Chris Power – Senior Chris Wright (right) is the engine that makes Dayton go. He scores more than 20 percent of the team’s points night in and night out. His athleticism is NBA-worthy, and his leadership has helped the Flyers come back from big deficits to win three times this season. Junior Chris Johnson is just behind Wright in terms of production, and the two complement one another well. Johnson contributes more deep shooting and hits the offensive boards to great effect.

Hometown Hero – Freshman point guard Juwan Staten drew attention from in-state powers like Xavier, Cincinnati and even Ohio State during the recruiting race, but the Dayton native decided to stay put and play for the Flyers. The youngster’s passing chops and decision-making skills are already highly developed: he sports a 2.4 to 1 assist to turnover ratio and has begun to flirt with the points/assists double-double on a nightly basis. Staten’s offense has played second fiddle to his role as distributor thus far, but he uncorked a memorable driving dunk in Dayton’s win over New Mexico that had the local press buzzing.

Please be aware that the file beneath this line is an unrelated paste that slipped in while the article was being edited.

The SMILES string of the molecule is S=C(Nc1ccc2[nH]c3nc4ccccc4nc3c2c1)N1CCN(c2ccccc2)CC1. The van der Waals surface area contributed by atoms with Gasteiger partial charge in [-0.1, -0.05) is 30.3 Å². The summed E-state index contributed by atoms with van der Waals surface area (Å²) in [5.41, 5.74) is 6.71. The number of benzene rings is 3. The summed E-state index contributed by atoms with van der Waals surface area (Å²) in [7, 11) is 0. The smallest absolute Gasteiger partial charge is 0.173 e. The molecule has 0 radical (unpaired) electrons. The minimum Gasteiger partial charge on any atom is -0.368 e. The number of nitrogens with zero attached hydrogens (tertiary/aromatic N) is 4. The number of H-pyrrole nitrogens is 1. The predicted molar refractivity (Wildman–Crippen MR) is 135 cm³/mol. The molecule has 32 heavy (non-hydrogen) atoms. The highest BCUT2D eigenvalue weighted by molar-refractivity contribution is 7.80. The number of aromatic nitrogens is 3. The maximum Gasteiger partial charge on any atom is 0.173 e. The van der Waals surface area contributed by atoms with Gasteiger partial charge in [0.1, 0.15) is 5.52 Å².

Continuity - Over the summer, Brian Gregory's name came up frequently when open DI jobs were discussed. Not as often as Brad Stevens of Butler, but probably pretty close. Gregory didn't jump, for whatever reason, and that gives his team a sense of security that he'll stick around and get the job done. The A-10 has improved by leaps and bounds as it becomes a destination for talented coaches instead of a short-term stepping stone. That' doesn't mean Gregory will never leave, but he's obviously not jumping at the first chance he gets, either.